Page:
Why Does My Pet Need An Exam Or Bloodwork To Receive A Heartworm Preventative?

Each year, heartworm affects about 250,000 pets nationwide. A dangerous parasite, a single heartworm can grow up to 12 inches in length and resides within the chambers and vessels of your pet’s heart. Symptoms of heartworm include cough, lethargy, fatigue, loss of appetite, and weight loss. If left untreated, heartworm can seriously impede your dog’s cardiac function and in severe cases may be fatal.

The good news is that heartworm is 100% preventable! So why does getting a heartworm preventive require pre-administration testing?

How Would My Pet Get Heartworms?

Heartworm is a vector-borne parasite, which means that it cannot be transmitted from host to host without an agent, such as a mosquito, tick, flea, or other parasite. For example, a mosquito bites a dog that is already infected with heartworm. Along with a small amount of the host’s blood, the mosquito takes the tiny heartworm larvae called microfilariae. When the mosquito then bites an uninfected animal, it introduces the heartworm larvae, passing on the infection. Heartworms can only be transmitted from animal to animal by mosquitoes. For animals who are not on preventatives, when an infected mosquito bites your pet, young heartworms enter into your pet’s system.

What Pets Should Be Tested for Heartworms?

Because heartworms are spread by mosquitoes, any pet exposed to mosquitoes should be tested, even those that only go outdoors occasionally. Also, remember that mosquitoes can also get into homes, putting indoor-only pets at risk as well.

What Should I Do If My Pet Has heartworms?

Treatment of an already infected animal depends on several factors, including the type of pet you have and the overall health of your animal.


There is currently no effective and safe medical treatment for heartworm infection or heartworm disease in cats. If your cat is diagnosed with heartworms, your veterinarian may recommend medications to reduce the inflammatory response and the resulting heartworm disease, or may suggest surgery to remove the heartworms.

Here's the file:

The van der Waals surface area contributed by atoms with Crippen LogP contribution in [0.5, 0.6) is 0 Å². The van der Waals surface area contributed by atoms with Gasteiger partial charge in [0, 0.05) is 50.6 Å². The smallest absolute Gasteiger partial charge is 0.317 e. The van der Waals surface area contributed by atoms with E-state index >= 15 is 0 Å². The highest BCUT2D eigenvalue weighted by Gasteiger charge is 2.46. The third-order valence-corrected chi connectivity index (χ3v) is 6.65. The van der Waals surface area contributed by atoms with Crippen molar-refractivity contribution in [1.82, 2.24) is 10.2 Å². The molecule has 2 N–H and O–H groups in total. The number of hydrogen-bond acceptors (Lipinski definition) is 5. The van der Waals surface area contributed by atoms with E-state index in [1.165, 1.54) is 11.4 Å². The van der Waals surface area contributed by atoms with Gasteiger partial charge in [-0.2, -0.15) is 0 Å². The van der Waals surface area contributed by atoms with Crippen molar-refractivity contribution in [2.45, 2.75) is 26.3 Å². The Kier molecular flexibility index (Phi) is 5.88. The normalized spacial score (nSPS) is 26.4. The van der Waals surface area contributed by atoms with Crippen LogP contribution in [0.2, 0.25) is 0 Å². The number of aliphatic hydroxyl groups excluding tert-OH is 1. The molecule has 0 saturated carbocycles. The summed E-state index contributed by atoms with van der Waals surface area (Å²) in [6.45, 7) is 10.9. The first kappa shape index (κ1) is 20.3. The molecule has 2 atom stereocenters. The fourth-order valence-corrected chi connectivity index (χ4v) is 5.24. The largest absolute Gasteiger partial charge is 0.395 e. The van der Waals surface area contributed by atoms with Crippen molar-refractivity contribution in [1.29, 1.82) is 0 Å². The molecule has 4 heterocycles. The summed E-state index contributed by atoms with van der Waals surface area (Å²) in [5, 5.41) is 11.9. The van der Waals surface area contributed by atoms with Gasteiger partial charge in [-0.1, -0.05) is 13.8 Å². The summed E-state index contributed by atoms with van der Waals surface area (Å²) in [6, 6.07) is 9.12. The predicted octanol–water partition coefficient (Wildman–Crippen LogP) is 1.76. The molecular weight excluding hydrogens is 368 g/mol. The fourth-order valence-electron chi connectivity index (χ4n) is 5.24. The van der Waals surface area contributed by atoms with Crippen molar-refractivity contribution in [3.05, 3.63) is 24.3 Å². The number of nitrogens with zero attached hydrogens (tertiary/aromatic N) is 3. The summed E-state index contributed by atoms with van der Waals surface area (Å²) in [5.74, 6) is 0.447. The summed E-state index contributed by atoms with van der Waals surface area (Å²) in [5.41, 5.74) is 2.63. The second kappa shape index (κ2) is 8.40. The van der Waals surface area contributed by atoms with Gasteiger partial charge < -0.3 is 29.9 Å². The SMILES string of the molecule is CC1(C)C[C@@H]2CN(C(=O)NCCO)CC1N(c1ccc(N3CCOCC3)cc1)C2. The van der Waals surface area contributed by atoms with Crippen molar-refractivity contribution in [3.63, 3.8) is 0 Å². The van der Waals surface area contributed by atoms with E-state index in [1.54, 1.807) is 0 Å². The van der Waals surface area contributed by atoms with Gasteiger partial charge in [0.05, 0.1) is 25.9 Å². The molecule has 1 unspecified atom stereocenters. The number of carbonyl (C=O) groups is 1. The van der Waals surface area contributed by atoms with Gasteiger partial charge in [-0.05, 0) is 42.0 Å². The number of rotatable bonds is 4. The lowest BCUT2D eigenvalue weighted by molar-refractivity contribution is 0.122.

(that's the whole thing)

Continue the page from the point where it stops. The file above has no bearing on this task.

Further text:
Treating an infected dog for heartworms has its risks. However, serious complications are much less likely in dogs that are in otherwise good health and when you carefully follow recovery instructions. Once heartworm disease is diagnosed, your pet will go through an array of treatments over several months. The time from initial treatment to complete recovery can be as much as one year.

The American Heartworm Society recommends testing pets every 12 months for heartworm and giving your pet a heartworm preventive 12 months a year. Have questions or need to get your pet tested? Give us a call and make an appointment. Our skilled and friendly staff are here to help.

Why Pre-Administration Testing Matters

Heartworm preventatives are extremely effective; however there are some important cautions that make pre-administration testing necessary.

So even if your pet is already receiving heartworm protection, there is still a small chance your pet is infected. Giving certain types of heartworm preventatives to an already infected animal may be dangerous.

No medication is 100% effective in all animals

Missing or even delaying a scheduled dose of heartworm preventative could expose your pet to the risk for infection. And in its early stages, heartworm produces few or no symptoms, so you may not know your animal is affected.

Maybe you missed a dose

At Richmond Road, we employ a test that not only screens for heartworm, but also evaluates tick exposure by searching for antibodies to other parasite-borne illnesses, including Lyme disease, Ehrlichiosis , and anaplasmosis. Also, when adult worms die, they collapse and are pushed deeper into the smaller branches of the vessels that supply blood to the lungs, increasing the risk for vessel obstruction, which can result in severe complications and possibly death. By scheduling an exam and bloodwork before a heartworm preventative is prescribed, you can vastly reduce these risks.

Not all heartworm tests are the same